I was vacuuming up the crumbs from my Easter brunch this a.m. and accidentally bumped into a vase. I automatically uttered, “Ooops. Sorry.”
I looked around the room and wondered why and to whom I apologized. Habit I guess.
Everyday Health magazine warns that we should stop self deprecating phrases which diminish us as humans.
Here some examples of no-nos:
1. “I’m soooo sorry.”
The situation: You brush up against someone in the elevator. Or ask a question in a big meeting. Or fumble around in your wallet and take too long to pay the cashier at the coffee shop.
Why it’s unhealthy: “Over-apologizing for minor, unnecessary things can do a number on your self-worth because you’re basically saying, ‘I’m not important.”
Next time, say: Nothing at all. Bite your tongue and reserve those earnest apologies for acts that truly deserve them.
2. “Ugh, I’m beyond stressed.”
The situation: You stare at the 72 unread emails in your inbox or your three-page-and-growing to-do list and throw up your hands in despair.
Why it’s unhealthy: With four small words, you imply incompetence. “A lot of times we speak in terms of ‘all or nothing,’ and those statements lead nowhere but down,” says Bennett. Take a step back and have another look at the situation. You’ll probably realize that you’re not falling apart, but you could just use some help prioritizing or delegating. You’re only human, and you can pretty much only do one thing at a time.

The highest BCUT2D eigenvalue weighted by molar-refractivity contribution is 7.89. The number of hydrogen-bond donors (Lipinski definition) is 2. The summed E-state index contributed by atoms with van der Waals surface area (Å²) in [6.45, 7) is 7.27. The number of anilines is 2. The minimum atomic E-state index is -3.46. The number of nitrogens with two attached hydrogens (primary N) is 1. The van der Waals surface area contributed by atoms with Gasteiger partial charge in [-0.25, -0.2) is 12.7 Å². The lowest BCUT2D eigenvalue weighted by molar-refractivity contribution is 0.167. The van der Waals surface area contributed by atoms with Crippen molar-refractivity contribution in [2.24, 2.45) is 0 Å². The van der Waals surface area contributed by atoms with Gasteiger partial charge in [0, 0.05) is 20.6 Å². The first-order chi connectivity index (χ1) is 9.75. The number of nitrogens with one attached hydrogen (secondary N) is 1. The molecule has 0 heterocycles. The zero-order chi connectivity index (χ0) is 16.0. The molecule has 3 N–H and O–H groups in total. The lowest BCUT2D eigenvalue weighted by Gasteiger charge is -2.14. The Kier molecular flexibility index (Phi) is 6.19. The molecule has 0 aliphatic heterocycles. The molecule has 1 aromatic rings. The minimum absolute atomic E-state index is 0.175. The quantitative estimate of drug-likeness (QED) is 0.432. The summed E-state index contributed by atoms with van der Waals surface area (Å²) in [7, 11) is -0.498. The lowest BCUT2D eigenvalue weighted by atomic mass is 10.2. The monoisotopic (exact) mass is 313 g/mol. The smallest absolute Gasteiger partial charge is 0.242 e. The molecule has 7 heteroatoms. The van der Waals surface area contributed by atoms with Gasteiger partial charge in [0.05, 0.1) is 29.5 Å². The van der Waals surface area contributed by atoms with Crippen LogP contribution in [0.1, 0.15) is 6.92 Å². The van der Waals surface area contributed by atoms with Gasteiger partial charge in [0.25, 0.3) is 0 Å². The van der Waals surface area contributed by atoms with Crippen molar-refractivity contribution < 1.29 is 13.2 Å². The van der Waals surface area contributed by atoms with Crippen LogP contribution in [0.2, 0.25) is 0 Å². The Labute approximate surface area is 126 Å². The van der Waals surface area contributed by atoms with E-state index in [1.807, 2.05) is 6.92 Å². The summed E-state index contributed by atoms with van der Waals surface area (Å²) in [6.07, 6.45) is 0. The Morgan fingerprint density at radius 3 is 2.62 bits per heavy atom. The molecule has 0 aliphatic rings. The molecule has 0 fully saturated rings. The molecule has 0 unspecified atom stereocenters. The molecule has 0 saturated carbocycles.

Next time, say: “I’m feeling challenged right now.” This puts you in a solution-seeking mindset and you can figure out what to do to move forward.
3. “I can’t afford this.”
The situation: You ogle a gorgeous pair of strappy sandals in your favorite department store (and put them right back down after seeing the price tag). Or you go into sticker shock when the travel agent tallies the cost of the Caribbean cruise you were thinking of booking for your anniversary.
Why it’s unhealthy: When you use the word “can’t,” you’re acting as if you’re not in control of your own situation, and so you limit your possibilities. “Most likely, with some creativity, you could find a way to buy those shoes or take that trip,” says Bennett.
Next time, say: “I choose not to spend money on that right now.” This empowers you with the option of spending money later and brainstorming about how to budget for it.
The situation: Over a glass of pinot with girl friends, girl talk suddenly turns into a competition of who hates their body more.
Why it’s unhealthy: Pointing out and focusing on the alleged jiggle, whether to friends or yourself, is harmful to your body image and self-esteem. Even if your intent is to seek an image-boosting compliment, it can backfire, prompting you to agonize even more over your body flaws and making you feel worse.
Next time, say: “Did I tell you about the cool project I’m managing at work?” or “I love your new haircut!” The point here is to spend time with your friends celebrating each other’s successes instead of commiserating over flaws.